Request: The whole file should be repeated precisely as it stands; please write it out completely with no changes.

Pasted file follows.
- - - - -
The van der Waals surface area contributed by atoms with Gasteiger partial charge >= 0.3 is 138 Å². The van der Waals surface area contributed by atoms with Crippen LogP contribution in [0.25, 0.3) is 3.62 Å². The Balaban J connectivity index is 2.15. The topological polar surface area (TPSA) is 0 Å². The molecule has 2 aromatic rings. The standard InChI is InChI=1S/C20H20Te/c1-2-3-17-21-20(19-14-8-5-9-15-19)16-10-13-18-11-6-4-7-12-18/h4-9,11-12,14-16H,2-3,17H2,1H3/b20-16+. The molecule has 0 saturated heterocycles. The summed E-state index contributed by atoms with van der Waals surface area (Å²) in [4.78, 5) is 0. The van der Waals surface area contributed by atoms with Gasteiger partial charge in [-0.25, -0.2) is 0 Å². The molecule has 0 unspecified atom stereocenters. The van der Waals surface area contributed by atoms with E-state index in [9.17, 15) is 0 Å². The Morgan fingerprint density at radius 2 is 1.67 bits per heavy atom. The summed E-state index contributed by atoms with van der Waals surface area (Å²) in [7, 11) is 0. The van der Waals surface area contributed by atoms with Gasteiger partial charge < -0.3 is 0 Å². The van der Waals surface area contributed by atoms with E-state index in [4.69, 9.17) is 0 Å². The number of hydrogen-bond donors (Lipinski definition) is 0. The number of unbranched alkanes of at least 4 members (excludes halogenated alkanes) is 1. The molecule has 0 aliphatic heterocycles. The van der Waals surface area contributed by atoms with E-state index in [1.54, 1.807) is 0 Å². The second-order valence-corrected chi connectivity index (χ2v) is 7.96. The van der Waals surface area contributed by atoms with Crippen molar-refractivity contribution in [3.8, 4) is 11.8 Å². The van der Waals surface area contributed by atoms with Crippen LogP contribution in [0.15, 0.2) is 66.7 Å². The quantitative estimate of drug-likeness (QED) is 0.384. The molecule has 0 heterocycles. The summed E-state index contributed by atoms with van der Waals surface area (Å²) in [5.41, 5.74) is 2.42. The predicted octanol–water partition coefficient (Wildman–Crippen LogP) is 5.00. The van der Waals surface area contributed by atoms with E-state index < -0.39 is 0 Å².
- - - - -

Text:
The van der Waals surface area contributed by atoms with Gasteiger partial charge >= 0.3 is 138 Å². The van der Waals surface area contributed by atoms with Crippen LogP contribution in [0.25, 0.3) is 3.62 Å². The Balaban J connectivity index is 2.15. The topological polar surface area (TPSA) is 0 Å². The molecule has 2 aromatic rings. The standard InChI is InChI=1S/C20H20Te/c1-2-3-17-21-20(19-14-8-5-9-15-19)16-10-13-18-11-6-4-7-12-18/h4-9,11-12,14-16H,2-3,17H2,1H3/b20-16+. The molecule has 0 saturated heterocycles. The summed E-state index contributed by atoms with van der Waals surface area (Å²) in [4.78, 5) is 0. The van der Waals surface area contributed by atoms with Gasteiger partial charge in [-0.25, -0.2) is 0 Å². The molecule has 0 unspecified atom stereocenters. The van der Waals surface area contributed by atoms with E-state index in [9.17, 15) is 0 Å². The Morgan fingerprint density at radius 2 is 1.67 bits per heavy atom. The summed E-state index contributed by atoms with van der Waals surface area (Å²) in [7, 11) is 0. The van der Waals surface area contributed by atoms with Gasteiger partial charge < -0.3 is 0 Å². The van der Waals surface area contributed by atoms with E-state index in [4.69, 9.17) is 0 Å². The number of hydrogen-bond donors (Lipinski definition) is 0. The number of unbranched alkanes of at least 4 members (excludes halogenated alkanes) is 1. The molecule has 0 aliphatic heterocycles. The van der Waals surface area contributed by atoms with E-state index in [1.54, 1.807) is 0 Å². The second-order valence-corrected chi connectivity index (χ2v) is 7.96. The van der Waals surface area contributed by atoms with Crippen molar-refractivity contribution in [3.8, 4) is 11.8 Å². The van der Waals surface area contributed by atoms with Crippen LogP contribution in [0.15, 0.2) is 66.7 Å². The quantitative estimate of drug-likeness (QED) is 0.384. The molecule has 0 heterocycles. The summed E-state index contributed by atoms with van der Waals surface area (Å²) in [5.41, 5.74) is 2.42. The predicted octanol–water partition coefficient (Wildman–Crippen LogP) is 5.00. The van der Waals surface area contributed by atoms with E-state index < -0.39 is 0 Å².